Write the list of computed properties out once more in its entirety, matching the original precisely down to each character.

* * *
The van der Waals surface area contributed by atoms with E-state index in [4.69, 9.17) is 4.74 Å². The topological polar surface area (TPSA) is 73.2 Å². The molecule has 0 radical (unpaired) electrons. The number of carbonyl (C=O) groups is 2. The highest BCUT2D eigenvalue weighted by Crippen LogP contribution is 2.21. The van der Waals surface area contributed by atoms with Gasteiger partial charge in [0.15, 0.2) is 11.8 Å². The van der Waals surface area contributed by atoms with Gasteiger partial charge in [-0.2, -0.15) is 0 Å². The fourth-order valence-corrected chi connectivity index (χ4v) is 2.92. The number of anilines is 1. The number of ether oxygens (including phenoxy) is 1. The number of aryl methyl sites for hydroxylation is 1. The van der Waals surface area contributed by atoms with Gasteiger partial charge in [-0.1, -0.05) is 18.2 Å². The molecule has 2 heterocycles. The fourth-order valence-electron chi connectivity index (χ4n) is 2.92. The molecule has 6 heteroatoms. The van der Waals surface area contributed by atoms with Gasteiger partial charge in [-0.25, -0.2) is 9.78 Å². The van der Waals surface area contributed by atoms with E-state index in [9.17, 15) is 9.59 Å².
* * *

The van der Waals surface area contributed by atoms with E-state index in [4.69, 9.17) is 4.74 Å². The topological polar surface area (TPSA) is 73.2 Å². The molecule has 0 radical (unpaired) electrons. The number of carbonyl (C=O) groups is 2. The highest BCUT2D eigenvalue weighted by Crippen LogP contribution is 2.21. The van der Waals surface area contributed by atoms with Gasteiger partial charge in [0.15, 0.2) is 11.8 Å². The van der Waals surface area contributed by atoms with Gasteiger partial charge in [-0.2, -0.15) is 0 Å². The fourth-order valence-corrected chi connectivity index (χ4v) is 2.92. The number of anilines is 1. The number of ether oxygens (including phenoxy) is 1. The number of aryl methyl sites for hydroxylation is 1. The van der Waals surface area contributed by atoms with Gasteiger partial charge in [-0.1, -0.05) is 18.2 Å². The molecule has 2 heterocycles. The fourth-order valence-electron chi connectivity index (χ4n) is 2.92. The molecule has 6 heteroatoms. The van der Waals surface area contributed by atoms with Gasteiger partial charge in [-0.25, -0.2) is 9.78 Å². The van der Waals surface area contributed by atoms with E-state index in [9.17, 15) is 9.59 Å².